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NVIDIA Announces Open-Source CUDA Compiler

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  • NVIDIA Announces Open-Source CUDA Compiler

    Phoronix: NVIDIA Announces Open-Source CUDA Compiler

    NVIDIA CUDA developer relations just fired off an email entitled NVIDIA Contributes CUDA Compiler to Open Source Community...

    http://www.phoronix.com/vr.php?view=MTA5OTU

  • #2
    WARNING: THIS IS A CHEAP TRICK!!!!
    Nvidia is trying to exclude their competitors by introducing their own "standards". They must not be allowed to do this. The only way it can be prevented is by NOT ACCEPTING.

    Anticipate it to be about as open as "VDPAU", which is an abomination, only useful with nvidia hardware.

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    • #3
      Indeed.

      What's the point of an open source compiler when the resulting code can only be run reasonably on a closed driver?

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      • #4
        Originally posted by droidhacker View Post
        WARNING: THIS IS A CHEAP TRICK!!!!
        Nvidia is trying to exclude their competitors by introducing their own "standards". They must not be allowed to do this. The only way it can be prevented is by NOT ACCEPTING.

        Anticipate it to be about as open as "VDPAU", which is an abomination, only useful with nvidia hardware.
        Without trying to fire another conspiracy theory, this is obviously a strong strategic decision.
        We all know how open-source friendly NVidia usually is.

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        • #5
          Originally posted by droidhacker View Post
          Anticipate it to be about as open as "VDPAU", which is an abomination, only useful with nvidia hardware.
          It's only useful with nvidia hardware, because only they have a full implementation. VDPAU itself is fully open, there's a state tracker using it, for example. Though for now it only decodes mpeg2. But it's there.
          Intel could provide hardware decoding via VDPAU, there's nothing technical preventing them from doing it, it's just that they're already using VAAPI.

          Saying VDPAU is not open, just because one implementation is closed, is silly. That would mean xvmc is not open either, seeing as how nvidia has a closed implementation in their driver. Which is, of course, equally silly.

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          • #6
            I want KMS

            That's all good and stuff, but not important to me.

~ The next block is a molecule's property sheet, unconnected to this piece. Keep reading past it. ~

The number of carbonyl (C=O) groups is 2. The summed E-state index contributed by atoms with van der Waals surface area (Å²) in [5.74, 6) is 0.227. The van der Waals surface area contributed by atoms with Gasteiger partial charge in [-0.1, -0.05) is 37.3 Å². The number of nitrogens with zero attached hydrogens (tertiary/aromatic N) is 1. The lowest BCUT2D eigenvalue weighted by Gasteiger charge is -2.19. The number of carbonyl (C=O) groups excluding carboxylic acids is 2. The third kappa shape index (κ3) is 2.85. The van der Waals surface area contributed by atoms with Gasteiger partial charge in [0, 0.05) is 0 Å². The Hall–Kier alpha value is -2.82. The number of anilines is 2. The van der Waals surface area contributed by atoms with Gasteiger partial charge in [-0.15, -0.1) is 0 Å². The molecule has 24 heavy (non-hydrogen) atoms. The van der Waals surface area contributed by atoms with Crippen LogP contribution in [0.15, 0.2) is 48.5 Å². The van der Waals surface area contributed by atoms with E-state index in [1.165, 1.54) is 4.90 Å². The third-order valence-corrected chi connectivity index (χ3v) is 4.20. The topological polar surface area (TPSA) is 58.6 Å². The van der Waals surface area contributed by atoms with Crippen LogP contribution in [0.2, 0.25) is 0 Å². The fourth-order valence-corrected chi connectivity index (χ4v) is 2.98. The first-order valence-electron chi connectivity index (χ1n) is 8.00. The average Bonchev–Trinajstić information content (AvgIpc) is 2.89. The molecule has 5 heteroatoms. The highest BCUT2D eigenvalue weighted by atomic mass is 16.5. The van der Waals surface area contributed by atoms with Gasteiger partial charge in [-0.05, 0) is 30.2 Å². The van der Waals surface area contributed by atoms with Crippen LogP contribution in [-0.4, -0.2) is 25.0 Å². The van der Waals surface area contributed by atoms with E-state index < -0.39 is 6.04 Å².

I want KMS (kernel mode setting) and open source device driver.

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            • #7
              No, thanks. I prefer an open standard that runs across devices and vendors: OpenCL. Period.

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              • #8
                Nouveau. There.

                I don't mind being less closed source. It's LLVM, not GCC, where this doesn't affect the rest of the compiler if it's implemented.

                Also people can start using it, but OpenCL is more like it.

                Sound a bit like 3Dfx to me; open sourcing a GPU lib in the light of a more general open source one.

                But OpenCL isn't the end-to-end-all either, since the code is still pretty much hardware bound. For example if you want to squeeze parallel performance, you have to implement a very GPU architecture specific dataset. So OpenCL isn't as generic as OpenGL (yet).

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                • #9
                  Originally posted by d.a.a. View Post
                  No, thanks. I prefer an open standard that runs across devices and vendors: OpenCL. Period.
                  OpenCL sucks compared to CUDA. I'd much much rather have an Open Source CUDA that put up with the shit Khronos peddles.

                  Unfortunately, this isn't an actual open source compiler, since the backend only outputs PTX, which requires a proprietary library to consume and compile to native code.

                  It's a frontend, which is useful, but not an actual Open GPU solution.

                  AMD, on the other hand, has actually released direct-to-hardware LLVM code for compiling against GPU programs on their actually Open hardware.

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                  • #10
                    Having worked with both OpenCL and CUDA in recent months, I don't see what the fuss is all about.

                    CUDA comes with a more mature set of pre-made libraries, CuFFT and CuBLAS are both high-quality libraries.

                    Other than that, I don't see the incredible difference. It's the same shit at the end of the day. Only one of them is open, the other one will make you a slave to one brand for all eternity.

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                    • #11
                      Originally posted by Gusar View Post
                      It's only useful with nvidia hardware, because only they have a full implementation. VDPAU itself is fully open, there's a state tracker using it, for example. Though for now it only decodes mpeg2. But it's there.
                      Intel could provide hardware decoding via VDPAU, there's nothing technical preventing them from doing it, it's just that they're already using VAAPI.

                      Saying VDPAU is not open, just because one implementation is closed, is silly. That would mean xvmc is not open either, seeing as how nvidia has a closed implementation in their driver. Which is, of course, equally silly.
                      There were fully open options before nvidia threw in their nonsense. Their objective is to splinter development and push their proprietary solutions. That is all.

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